Welt Seam Method Single Layer with Twill Tape Covers

What is a welt seam method? What is “Single Layer with Twill Tape Covers” suppose to be?!

We’ll start from the very start by defining a welt seam. Basically it is a straight stitch that had both seam allowances ironed to one side. That is followed by two parallel lines of top stitching to secure the seam allowances down. This seam type is a fairly popular option in corset making. It is so popular there are at least 4 different variations  used for corset construction.

This tutorial right here will show you how to upgrade the “Welt Seam Method Strength Layer with Floating Lining” o be sure to check it out first!

You will do the upgrade by swapping the floating lining for twill tape. This allows for making lightweight single layer corsets that are also very neat looking on the inside.

The whole point of twill tape is to cover raw fabric edges of the seam allowances. Therefore, it doesn’t matter how strong or tightly woven your tape is. You will be placing your boning in-between the fabric pattern piece and it’s seam allowance. This makes it the boning channel strong and sturdy.

With that said, this method is limited by the allowing for making boning channels only on the connecting seam lines.

Seam allowance widths depend on the fabric thickens, number of layers as well as boning width and thickness. As always, making samples before starting your work on the corset, is always encouraged.

Tutorial sample is made using 200g cotton calico and 5mm wide spiral steel boning.

Happy sewing!

Free corset patterns

Aside from the instructional tutorial being available online, it can also be DOWNLOADED as a PDF file for offline viewing.

two pieces of fabric stitched together

Start by laying your pattern pieces right side on right side (or face on face).

Stitch them together with a plain straight stitch.

Seam allowances ironed to the side

With pieces connected, iron both seam allowance to one side. Either from center front to the center back or the other way around.

Pick one and stick with it. It doesn’t matter which one you pick, you just need to be consistent through out the corset.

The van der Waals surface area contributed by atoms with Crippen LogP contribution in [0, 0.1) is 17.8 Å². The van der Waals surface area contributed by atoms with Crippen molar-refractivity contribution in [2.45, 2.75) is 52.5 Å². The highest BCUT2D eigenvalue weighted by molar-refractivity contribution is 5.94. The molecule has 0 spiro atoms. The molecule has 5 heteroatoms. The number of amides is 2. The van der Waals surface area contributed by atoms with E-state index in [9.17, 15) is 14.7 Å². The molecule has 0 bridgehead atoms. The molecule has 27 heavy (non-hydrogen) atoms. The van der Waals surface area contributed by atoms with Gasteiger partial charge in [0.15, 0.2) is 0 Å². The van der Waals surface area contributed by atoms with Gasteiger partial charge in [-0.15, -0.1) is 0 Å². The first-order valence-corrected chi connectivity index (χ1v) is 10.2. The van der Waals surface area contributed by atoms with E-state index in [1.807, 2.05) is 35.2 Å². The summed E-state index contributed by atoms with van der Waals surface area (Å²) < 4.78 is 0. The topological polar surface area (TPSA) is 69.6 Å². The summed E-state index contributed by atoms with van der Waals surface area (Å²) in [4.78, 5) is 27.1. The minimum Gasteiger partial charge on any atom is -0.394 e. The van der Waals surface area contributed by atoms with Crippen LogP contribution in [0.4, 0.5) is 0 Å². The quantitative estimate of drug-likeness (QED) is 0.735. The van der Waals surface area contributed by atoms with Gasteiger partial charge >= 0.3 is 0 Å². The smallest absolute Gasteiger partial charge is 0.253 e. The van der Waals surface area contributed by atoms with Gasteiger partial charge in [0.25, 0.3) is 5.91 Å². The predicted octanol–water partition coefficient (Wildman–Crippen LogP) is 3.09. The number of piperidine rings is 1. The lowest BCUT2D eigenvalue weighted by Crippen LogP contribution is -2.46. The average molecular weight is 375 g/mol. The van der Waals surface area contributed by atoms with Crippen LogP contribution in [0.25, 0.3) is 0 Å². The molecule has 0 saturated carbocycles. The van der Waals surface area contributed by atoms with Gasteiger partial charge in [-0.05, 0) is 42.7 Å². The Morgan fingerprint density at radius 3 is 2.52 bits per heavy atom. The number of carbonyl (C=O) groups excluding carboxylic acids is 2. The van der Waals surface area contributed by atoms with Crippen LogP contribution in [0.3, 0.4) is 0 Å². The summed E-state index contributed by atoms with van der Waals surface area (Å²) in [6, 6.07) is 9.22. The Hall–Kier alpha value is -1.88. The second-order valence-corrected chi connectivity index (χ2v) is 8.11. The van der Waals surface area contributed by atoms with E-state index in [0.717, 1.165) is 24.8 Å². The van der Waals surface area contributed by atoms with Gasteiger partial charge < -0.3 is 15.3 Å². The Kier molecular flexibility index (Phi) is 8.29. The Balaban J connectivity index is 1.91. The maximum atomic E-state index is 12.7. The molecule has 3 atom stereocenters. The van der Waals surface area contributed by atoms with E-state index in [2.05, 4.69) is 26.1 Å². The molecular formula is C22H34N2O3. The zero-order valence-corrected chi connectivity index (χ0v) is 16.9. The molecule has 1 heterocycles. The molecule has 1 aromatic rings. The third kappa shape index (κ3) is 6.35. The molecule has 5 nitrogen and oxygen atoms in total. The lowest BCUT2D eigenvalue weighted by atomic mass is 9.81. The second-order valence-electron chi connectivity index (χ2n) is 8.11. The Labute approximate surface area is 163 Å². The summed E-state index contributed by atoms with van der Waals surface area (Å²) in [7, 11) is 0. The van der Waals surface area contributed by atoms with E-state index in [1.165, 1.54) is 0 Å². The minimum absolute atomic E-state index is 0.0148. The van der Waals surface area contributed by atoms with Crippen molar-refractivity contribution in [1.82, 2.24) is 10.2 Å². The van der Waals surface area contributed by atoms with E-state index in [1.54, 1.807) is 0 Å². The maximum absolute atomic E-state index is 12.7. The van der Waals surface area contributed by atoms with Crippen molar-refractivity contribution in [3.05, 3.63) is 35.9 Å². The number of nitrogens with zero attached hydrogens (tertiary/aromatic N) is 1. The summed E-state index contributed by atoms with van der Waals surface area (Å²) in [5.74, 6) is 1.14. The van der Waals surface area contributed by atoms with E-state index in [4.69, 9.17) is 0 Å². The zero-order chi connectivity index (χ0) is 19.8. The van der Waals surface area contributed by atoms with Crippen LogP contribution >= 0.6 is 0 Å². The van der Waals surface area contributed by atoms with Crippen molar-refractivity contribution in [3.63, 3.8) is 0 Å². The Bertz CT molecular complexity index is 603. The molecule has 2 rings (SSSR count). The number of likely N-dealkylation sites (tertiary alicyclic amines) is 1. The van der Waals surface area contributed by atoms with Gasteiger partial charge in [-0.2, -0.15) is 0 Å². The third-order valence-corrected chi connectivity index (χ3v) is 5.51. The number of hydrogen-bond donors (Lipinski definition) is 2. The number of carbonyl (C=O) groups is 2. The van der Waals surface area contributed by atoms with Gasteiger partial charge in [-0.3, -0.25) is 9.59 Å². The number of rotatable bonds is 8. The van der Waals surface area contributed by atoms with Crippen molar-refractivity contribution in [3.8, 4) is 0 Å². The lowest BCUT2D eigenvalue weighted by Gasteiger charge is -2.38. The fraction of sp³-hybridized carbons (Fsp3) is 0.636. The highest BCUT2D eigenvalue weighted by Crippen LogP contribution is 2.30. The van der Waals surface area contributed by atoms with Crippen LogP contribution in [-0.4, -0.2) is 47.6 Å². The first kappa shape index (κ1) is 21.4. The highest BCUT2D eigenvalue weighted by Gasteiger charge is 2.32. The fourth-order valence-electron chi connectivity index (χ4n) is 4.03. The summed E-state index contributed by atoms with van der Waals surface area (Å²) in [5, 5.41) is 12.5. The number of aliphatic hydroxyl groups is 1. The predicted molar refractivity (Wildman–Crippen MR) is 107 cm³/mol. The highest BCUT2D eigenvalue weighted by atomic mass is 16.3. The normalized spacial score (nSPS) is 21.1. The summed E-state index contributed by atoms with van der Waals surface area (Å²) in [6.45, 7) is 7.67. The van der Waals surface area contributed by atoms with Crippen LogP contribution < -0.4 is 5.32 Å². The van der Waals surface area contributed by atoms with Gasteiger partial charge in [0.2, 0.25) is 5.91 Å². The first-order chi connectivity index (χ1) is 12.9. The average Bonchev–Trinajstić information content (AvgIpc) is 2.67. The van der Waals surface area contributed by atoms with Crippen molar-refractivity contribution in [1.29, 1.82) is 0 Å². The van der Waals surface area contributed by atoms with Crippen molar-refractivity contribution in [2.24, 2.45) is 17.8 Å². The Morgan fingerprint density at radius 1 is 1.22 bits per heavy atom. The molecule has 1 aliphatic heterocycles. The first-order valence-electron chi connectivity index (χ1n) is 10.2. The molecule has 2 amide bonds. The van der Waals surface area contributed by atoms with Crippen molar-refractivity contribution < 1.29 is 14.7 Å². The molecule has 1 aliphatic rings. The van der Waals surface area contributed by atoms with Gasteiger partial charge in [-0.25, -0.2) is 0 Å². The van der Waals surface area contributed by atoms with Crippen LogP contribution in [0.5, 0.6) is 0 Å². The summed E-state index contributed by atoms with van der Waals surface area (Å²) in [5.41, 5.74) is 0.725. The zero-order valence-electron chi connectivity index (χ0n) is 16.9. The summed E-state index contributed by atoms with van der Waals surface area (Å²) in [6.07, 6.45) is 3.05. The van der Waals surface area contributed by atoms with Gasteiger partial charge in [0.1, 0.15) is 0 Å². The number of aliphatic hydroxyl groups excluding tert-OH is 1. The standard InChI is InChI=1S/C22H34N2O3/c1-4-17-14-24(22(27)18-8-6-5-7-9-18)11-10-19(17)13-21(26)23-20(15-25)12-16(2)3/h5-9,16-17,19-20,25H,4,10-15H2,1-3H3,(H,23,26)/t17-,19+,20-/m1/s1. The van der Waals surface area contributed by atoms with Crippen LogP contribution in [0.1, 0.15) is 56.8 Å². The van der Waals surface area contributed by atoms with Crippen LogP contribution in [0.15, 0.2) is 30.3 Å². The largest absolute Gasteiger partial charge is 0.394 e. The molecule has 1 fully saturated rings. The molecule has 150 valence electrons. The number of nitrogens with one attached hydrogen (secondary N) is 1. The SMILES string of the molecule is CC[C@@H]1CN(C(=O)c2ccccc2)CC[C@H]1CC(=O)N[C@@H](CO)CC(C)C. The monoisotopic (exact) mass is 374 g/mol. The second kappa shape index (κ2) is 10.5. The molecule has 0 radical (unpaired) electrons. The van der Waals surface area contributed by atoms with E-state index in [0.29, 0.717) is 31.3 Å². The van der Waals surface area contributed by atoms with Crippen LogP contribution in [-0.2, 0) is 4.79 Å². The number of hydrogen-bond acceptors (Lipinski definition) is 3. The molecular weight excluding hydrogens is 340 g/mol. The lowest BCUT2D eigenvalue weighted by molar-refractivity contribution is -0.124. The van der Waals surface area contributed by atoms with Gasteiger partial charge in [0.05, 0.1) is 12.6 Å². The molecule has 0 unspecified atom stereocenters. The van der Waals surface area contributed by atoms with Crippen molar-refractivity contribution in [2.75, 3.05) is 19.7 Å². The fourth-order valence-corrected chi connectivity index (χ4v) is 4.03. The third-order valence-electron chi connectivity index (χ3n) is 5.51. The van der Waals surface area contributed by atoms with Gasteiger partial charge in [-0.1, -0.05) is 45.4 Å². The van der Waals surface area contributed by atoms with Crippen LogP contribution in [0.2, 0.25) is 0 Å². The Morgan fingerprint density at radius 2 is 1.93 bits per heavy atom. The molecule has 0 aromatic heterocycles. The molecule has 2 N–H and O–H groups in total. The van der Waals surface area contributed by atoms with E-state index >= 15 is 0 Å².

Make sure you iron the seam allowances well. You don’t want crooked or creased boning channels on your corset.

Grading the seam allowances before closing the welt seam

Notice that the seam allowances are rather bulky at the moment.

Depending on the fabric thickens, this can easily result in the allowance edge showing, through the layers, on the face of the corset.

You need to grade seam allowances to prevent or minimize the edge of allowance from showing on the outside of the corset.

Grading of seam allowances is very simple.
You just need to shorten the seam allowances the top allowance and the fabric piece.

With just one seam allowance in between, simply cut its width in half.

With seam allowances graded, press and steam the again, just to make sure everything is flat and crisp.

 

 

 

Twill tape positioned over the seam allowance

You will use the twill tape to cover the raw edges of seam allowances.

This will prevent the fabric from fraying and will make the inside of a single layer corset look nicer, be smoother.

Tape should be a bit wider than the seam allowances to fully cover raw edges.

Iron and steam your tape before sewing it over the welt seam, it will be easier to handle it while sewing.

Twill tape stitched ower the seam allowances, creating two boning channels

You can pin or baste the tape over seam allowances or you can apply it as you sew it on.

Width of the seam allowance and tape depend on the width and thickness of chosen boning.

This method can be use for making single or double boned channels.

Outside look at the twill tape stitched ower the seam allowances, creating two boning channels

With channels finished, make sure you are pushing the boning in to the channel formed by the main fabric and the seam allowance

Regular twill tape isn’t strong on it’s own to hold bones securely so rely  on the strength layer.

Happy sewing!